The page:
Broken Records on fourth album What We Might Know

We catch up with Jamie Sutherland to talk family, playing music with friends and Broken Records' upcoming fourth record What We Might Know

Feature by Andrew Gordon | 20 Mar 2018
  • Broken Records

Though it’s only been four years since they released their last album, Broken Records’ recent return to gig calendars feels like a comeback. While the Edinburgh band headed up by Jamie Sutherland never really went away, they agreed to dial things down following a demanding three-album run to focus on the joys and challenges of entering a new phase in their lives; their 30s. “We kind of made a conscious decision with our partners who had supported us through the five years before that we had to give a little bit back,” Sutherland says, crediting that attentiveness to the band’s “human side” with keeping them together for more than a decade. “The relationship of the band is more important possibly than any kind of perceived success on the music side of things,” he explains. “The simple act of playing music with your friends is the thing that is the success.”

While today’s indie breakthroughs can spend years self-releasing music before the industry takes notice, just over a decade ago the press parade came charging for Broken Records almost immediately on the back of a rough-and-ready EP and their considerable live reputation. To be fair, they would have been hard to miss, what with their seven-piece line-up, including a cello and accordion. That early fanfare proved a double-edged sword, the weight of those expectations morphing into an anxious perfectionism in the studio. Nevertheless, Broken Records continued to tear up stages internationally, even supporting The National on a European tour, but never quite succeeding in approximating that energy on wax. That is, until now.

The first thing that hits you about What We Might Know, their upcoming self-released fourth album, is just how huge it sounds – “It's really fucking loud!” Sutherland agrees. More than that though, it feels raw and alive; the result, he posits, of reuniting with Stephen Watkins, who produced their much-revered debut EP. “I think one of the big problems with the band in the past has always been the fact that we overthink things horribly, and there's an awful lot of self-doubt in everything we do. But Watkins has a very good way of just cutting through that shite.”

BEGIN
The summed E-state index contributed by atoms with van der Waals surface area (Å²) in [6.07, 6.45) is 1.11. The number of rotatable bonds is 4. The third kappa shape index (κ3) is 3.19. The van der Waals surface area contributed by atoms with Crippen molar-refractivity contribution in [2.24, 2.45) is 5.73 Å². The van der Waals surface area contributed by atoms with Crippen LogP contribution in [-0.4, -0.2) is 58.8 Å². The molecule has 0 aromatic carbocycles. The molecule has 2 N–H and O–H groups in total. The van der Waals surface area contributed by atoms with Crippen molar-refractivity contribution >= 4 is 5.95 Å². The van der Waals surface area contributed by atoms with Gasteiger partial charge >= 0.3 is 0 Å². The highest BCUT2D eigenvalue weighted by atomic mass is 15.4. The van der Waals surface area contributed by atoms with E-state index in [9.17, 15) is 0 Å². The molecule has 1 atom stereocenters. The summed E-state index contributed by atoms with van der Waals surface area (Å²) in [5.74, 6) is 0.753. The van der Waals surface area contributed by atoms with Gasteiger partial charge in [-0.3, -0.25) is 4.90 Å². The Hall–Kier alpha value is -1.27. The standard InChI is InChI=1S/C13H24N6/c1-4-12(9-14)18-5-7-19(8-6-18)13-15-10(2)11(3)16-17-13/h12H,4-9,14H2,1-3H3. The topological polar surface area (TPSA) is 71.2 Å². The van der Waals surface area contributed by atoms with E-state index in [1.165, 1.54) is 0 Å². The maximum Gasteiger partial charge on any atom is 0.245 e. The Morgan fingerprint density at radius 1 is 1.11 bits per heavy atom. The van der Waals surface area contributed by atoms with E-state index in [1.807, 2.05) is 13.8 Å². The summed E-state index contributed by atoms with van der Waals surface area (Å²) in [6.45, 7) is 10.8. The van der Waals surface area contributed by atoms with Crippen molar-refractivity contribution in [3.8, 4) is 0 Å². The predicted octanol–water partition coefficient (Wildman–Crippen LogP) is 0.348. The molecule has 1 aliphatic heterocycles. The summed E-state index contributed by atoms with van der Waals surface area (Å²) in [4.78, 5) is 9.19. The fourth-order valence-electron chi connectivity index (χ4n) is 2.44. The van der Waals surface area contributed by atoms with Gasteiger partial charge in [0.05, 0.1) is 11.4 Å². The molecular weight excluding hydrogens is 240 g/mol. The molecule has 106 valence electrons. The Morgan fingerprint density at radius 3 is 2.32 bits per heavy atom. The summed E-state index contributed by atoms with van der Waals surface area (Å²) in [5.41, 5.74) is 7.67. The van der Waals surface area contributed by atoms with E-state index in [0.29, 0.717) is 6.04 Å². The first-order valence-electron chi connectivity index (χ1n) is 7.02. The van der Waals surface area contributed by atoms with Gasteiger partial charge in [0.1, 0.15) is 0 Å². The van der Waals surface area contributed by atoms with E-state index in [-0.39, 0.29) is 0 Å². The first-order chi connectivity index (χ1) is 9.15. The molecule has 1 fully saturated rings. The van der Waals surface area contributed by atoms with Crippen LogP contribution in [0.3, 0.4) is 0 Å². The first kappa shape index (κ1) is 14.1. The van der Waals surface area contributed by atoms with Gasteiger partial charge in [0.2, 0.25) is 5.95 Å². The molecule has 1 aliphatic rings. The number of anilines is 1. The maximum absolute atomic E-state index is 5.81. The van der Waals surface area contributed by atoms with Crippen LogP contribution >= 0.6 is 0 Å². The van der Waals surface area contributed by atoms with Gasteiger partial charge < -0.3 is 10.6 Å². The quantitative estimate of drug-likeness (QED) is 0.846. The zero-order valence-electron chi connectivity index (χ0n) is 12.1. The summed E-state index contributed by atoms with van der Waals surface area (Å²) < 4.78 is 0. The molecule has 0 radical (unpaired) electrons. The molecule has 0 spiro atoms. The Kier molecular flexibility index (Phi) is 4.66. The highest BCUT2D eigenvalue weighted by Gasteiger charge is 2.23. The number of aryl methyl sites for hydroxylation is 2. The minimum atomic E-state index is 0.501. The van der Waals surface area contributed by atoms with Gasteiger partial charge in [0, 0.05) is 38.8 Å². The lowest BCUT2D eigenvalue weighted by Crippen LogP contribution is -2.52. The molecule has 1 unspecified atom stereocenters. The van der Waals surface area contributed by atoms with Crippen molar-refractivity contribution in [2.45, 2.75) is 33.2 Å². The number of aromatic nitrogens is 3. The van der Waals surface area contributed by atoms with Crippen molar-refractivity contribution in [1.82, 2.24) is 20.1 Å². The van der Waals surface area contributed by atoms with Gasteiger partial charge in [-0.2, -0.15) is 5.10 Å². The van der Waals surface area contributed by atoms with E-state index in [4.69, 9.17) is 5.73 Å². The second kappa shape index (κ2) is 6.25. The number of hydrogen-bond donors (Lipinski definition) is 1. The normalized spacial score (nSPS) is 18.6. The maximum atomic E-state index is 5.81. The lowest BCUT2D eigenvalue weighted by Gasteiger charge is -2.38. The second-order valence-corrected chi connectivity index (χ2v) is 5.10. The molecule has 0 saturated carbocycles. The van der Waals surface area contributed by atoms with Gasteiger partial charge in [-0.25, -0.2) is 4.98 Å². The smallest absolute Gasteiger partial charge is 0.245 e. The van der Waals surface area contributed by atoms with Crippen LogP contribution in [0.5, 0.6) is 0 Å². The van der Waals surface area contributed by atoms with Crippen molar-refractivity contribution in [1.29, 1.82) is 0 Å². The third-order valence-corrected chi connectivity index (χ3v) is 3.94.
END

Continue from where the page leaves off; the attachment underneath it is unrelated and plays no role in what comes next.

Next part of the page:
The sessions mirrored that inaugural studio experience with Watkins – just the band in a room playing together like they would on stage, with minimal overdubs. Most songs were wrapped up in just a handful of takes with the whole project lasting only a few weeks, something of a revelation for a band known to spend up to six months on a single record. “We did the first [album] in deepest darkest Wales and I didn't step outside for a month. We were so absolutely sure this has to be the greatest thing ever because otherwise everything's fucked and the world was going to fall apart and everyone's expecting all this stuff from us. [This time] we have no expectations at all. We just wanted to make a record that made us happy and was simple.”

It’s safe to say that those early-career inhibitions are a thing of the past. What We Might Know is a cathartic record of anthemic pop in the Springsteen mould that radiates positivity, even while confronting the “nagging doubt” of adulthood, from being a good role model to your children to “the creeping responsibility that your parents are getting older, you know, it's not just you. You have other people to look after.”

Sutherland, who namechecks Tom Petty, The Hold Steady and The Replacements, ascribes that optimism to the American influences in his life. “American artists are always kind of the ones that I've felt more attached to,” he explains. “I absolutely, fundamentally don't want this to come across on the record as being any kind of judgement on Scottish bands, but the miserabilist element of some Scottish music, I really enjoy, but I don't feel attached to it if you know what I mean.

“My wife's American,” he adds, “so if there's any way of breaking down the Scottish mindset, it's to be confronted with that relentless positivity all day every day – best decision I ever made!”

Speaking of family, it seems that just as he's finally made peace with the burden of hype and his own high standards, he’s gone a found a new lease of neurosis in his own son. “The one thing that always kind of gives me the fear is that I don't want him to grow up thinking my music is shite! I mean, he always will. I think the only validation you're looking for in some kind of a weird way is that you don't want someone to grow up and think ‘Why did you do that Dad? That was awful!’”

Of particular concern is what he’ll make of his old man’s falsetto on the first album. “'I mean, I know you loved the Jeff Buckley records back in the day but Jeff Buckley does that, you don't do that!' But it's just a way of reinterpreting your own music going forward. It's the decisions where you go ‘Ah, I'm kind of proud of that, but at the same time why the fuck did I do that?’ Ten years is a really nice gap for looking back at things. Good decisions and bad decisions.” Go ahead and file this new record under the former.

What We Might Know is self-released on 30 Mar. Broken Records play Tooth & Claw, Inverness, 13 Apr; Church, Dundee, 21 Apr; Summerhall, Edinburgh, 26 Apr; Tolbooth, Stirling, 27 Apr; Lemon Tree, Aberdeen, 28 Apr